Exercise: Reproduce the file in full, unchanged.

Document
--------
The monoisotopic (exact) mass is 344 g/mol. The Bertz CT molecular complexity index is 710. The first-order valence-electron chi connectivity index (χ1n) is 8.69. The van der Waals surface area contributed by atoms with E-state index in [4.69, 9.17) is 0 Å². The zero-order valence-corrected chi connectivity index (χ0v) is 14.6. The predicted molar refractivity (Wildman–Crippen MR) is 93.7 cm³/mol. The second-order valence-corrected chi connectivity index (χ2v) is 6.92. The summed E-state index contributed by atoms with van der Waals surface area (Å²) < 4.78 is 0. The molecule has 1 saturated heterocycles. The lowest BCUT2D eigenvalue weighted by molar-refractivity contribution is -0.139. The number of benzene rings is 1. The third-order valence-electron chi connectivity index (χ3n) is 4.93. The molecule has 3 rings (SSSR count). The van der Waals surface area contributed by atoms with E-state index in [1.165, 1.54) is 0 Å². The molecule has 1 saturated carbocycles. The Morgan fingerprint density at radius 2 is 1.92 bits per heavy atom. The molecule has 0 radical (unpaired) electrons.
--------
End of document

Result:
The monoisotopic (exact) mass is 344 g/mol. The Bertz CT molecular complexity index is 710. The first-order valence-electron chi connectivity index (χ1n) is 8.69. The van der Waals surface area contributed by atoms with E-state index in [4.69, 9.17) is 0 Å². The zero-order valence-corrected chi connectivity index (χ0v) is 14.6. The predicted molar refractivity (Wildman–Crippen MR) is 93.7 cm³/mol. The second-order valence-corrected chi connectivity index (χ2v) is 6.92. The summed E-state index contributed by atoms with van der Waals surface area (Å²) < 4.78 is 0. The molecule has 1 saturated heterocycles. The lowest BCUT2D eigenvalue weighted by molar-refractivity contribution is -0.139. The number of benzene rings is 1. The third-order valence-electron chi connectivity index (χ3n) is 4.93. The molecule has 3 rings (SSSR count). The van der Waals surface area contributed by atoms with E-state index in [1.165, 1.54) is 0 Å². The molecule has 1 saturated carbocycles. The Morgan fingerprint density at radius 2 is 1.92 bits per heavy atom. The molecule has 0 radical (unpaired) electrons.